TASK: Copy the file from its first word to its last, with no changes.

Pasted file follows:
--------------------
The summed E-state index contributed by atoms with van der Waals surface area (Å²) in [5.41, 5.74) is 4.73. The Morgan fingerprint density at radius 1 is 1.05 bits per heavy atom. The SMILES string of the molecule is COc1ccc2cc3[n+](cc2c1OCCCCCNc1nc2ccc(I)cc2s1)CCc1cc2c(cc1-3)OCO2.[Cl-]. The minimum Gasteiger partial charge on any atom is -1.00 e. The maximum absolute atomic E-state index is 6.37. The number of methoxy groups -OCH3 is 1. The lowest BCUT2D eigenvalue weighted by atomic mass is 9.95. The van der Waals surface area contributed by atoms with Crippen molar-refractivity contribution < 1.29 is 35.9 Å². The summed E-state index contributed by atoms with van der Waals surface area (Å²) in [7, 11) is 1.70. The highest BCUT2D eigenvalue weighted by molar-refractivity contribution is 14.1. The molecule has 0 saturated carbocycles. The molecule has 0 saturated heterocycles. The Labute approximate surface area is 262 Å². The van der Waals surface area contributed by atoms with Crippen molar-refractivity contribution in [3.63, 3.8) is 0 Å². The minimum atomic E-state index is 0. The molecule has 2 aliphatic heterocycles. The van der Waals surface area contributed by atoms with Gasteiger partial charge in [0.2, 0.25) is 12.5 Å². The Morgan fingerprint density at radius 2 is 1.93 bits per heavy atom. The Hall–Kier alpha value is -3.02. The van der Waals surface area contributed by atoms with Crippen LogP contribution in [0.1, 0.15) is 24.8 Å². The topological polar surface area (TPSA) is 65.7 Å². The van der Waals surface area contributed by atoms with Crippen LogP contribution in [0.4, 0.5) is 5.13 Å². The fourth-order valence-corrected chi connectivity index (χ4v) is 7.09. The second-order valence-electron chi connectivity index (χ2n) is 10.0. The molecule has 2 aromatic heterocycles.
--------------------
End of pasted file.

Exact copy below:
The summed E-state index contributed by atoms with van der Waals surface area (Å²) in [5.41, 5.74) is 4.73. The Morgan fingerprint density at radius 1 is 1.05 bits per heavy atom. The SMILES string of the molecule is COc1ccc2cc3[n+](cc2c1OCCCCCNc1nc2ccc(I)cc2s1)CCc1cc2c(cc1-3)OCO2.[Cl-]. The minimum Gasteiger partial charge on any atom is -1.00 e. The maximum absolute atomic E-state index is 6.37. The number of methoxy groups -OCH3 is 1. The lowest BCUT2D eigenvalue weighted by atomic mass is 9.95. The van der Waals surface area contributed by atoms with Crippen molar-refractivity contribution < 1.29 is 35.9 Å². The summed E-state index contributed by atoms with van der Waals surface area (Å²) in [7, 11) is 1.70. The highest BCUT2D eigenvalue weighted by molar-refractivity contribution is 14.1. The molecule has 0 saturated carbocycles. The molecule has 0 saturated heterocycles. The Labute approximate surface area is 262 Å². The van der Waals surface area contributed by atoms with Crippen molar-refractivity contribution in [3.63, 3.8) is 0 Å². The minimum atomic E-state index is 0. The molecule has 2 aliphatic heterocycles. The van der Waals surface area contributed by atoms with Gasteiger partial charge in [0.2, 0.25) is 12.5 Å². The Morgan fingerprint density at radius 2 is 1.93 bits per heavy atom. The Hall–Kier alpha value is -3.02. The van der Waals surface area contributed by atoms with Crippen LogP contribution in [0.1, 0.15) is 24.8 Å². The topological polar surface area (TPSA) is 65.7 Å². The van der Waals surface area contributed by atoms with Crippen LogP contribution in [0.4, 0.5) is 5.13 Å². The fourth-order valence-corrected chi connectivity index (χ4v) is 7.09. The second-order valence-electron chi connectivity index (χ2n) is 10.0. The molecule has 2 aromatic heterocycles.